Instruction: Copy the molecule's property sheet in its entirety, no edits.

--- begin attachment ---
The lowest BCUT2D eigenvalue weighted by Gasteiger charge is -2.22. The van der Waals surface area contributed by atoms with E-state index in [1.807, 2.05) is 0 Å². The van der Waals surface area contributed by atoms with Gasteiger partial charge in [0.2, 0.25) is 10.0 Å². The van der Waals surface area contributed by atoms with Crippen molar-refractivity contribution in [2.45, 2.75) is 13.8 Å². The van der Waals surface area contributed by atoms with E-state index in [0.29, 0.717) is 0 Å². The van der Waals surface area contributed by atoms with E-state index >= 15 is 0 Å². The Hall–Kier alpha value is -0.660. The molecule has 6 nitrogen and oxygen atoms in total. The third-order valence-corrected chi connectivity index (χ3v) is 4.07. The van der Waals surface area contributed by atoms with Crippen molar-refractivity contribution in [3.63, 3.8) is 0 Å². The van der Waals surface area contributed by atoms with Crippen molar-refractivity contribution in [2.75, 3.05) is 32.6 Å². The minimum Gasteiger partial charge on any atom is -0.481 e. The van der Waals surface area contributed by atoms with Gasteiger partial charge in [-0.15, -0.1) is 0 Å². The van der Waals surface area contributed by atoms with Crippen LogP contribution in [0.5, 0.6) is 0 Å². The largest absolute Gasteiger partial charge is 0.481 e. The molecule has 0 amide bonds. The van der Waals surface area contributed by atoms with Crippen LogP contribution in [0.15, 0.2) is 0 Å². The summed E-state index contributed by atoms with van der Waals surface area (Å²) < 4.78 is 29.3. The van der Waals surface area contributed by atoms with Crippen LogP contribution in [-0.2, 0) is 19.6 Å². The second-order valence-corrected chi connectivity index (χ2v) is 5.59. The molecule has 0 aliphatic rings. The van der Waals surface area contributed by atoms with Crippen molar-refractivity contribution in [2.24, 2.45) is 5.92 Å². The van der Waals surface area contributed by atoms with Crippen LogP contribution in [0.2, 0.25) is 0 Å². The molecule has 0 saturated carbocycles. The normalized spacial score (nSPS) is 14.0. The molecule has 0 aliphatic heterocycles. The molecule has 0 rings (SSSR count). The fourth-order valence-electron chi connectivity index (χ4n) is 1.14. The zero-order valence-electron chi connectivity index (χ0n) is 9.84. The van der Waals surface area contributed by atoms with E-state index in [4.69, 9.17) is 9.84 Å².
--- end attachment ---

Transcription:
The lowest BCUT2D eigenvalue weighted by Gasteiger charge is -2.22. The van der Waals surface area contributed by atoms with E-state index in [1.807, 2.05) is 0 Å². The van der Waals surface area contributed by atoms with Gasteiger partial charge in [0.2, 0.25) is 10.0 Å². The van der Waals surface area contributed by atoms with Crippen molar-refractivity contribution in [2.45, 2.75) is 13.8 Å². The van der Waals surface area contributed by atoms with E-state index in [0.29, 0.717) is 0 Å². The van der Waals surface area contributed by atoms with E-state index >= 15 is 0 Å². The Hall–Kier alpha value is -0.660. The molecule has 6 nitrogen and oxygen atoms in total. The third-order valence-corrected chi connectivity index (χ3v) is 4.07. The van der Waals surface area contributed by atoms with Crippen molar-refractivity contribution in [3.63, 3.8) is 0 Å². The van der Waals surface area contributed by atoms with Crippen molar-refractivity contribution in [2.75, 3.05) is 32.6 Å². The minimum Gasteiger partial charge on any atom is -0.481 e. The van der Waals surface area contributed by atoms with Gasteiger partial charge in [-0.15, -0.1) is 0 Å². The van der Waals surface area contributed by atoms with Crippen LogP contribution in [0.5, 0.6) is 0 Å². The largest absolute Gasteiger partial charge is 0.481 e. The molecule has 0 amide bonds. The van der Waals surface area contributed by atoms with Crippen LogP contribution in [0.15, 0.2) is 0 Å². The summed E-state index contributed by atoms with van der Waals surface area (Å²) < 4.78 is 29.3. The van der Waals surface area contributed by atoms with Crippen LogP contribution in [-0.2, 0) is 19.6 Å². The second-order valence-corrected chi connectivity index (χ2v) is 5.59. The molecule has 0 aliphatic rings. The van der Waals surface area contributed by atoms with Crippen molar-refractivity contribution in [2.24, 2.45) is 5.92 Å². The van der Waals surface area contributed by atoms with Crippen LogP contribution in [0.2, 0.25) is 0 Å². The molecule has 0 saturated carbocycles. The normalized spacial score (nSPS) is 14.0. The molecule has 0 aliphatic heterocycles. The molecule has 0 rings (SSSR count). The fourth-order valence-electron chi connectivity index (χ4n) is 1.14. The zero-order valence-electron chi connectivity index (χ0n) is 9.84. The van der Waals surface area contributed by atoms with E-state index in [4.69, 9.17) is 9.84 Å².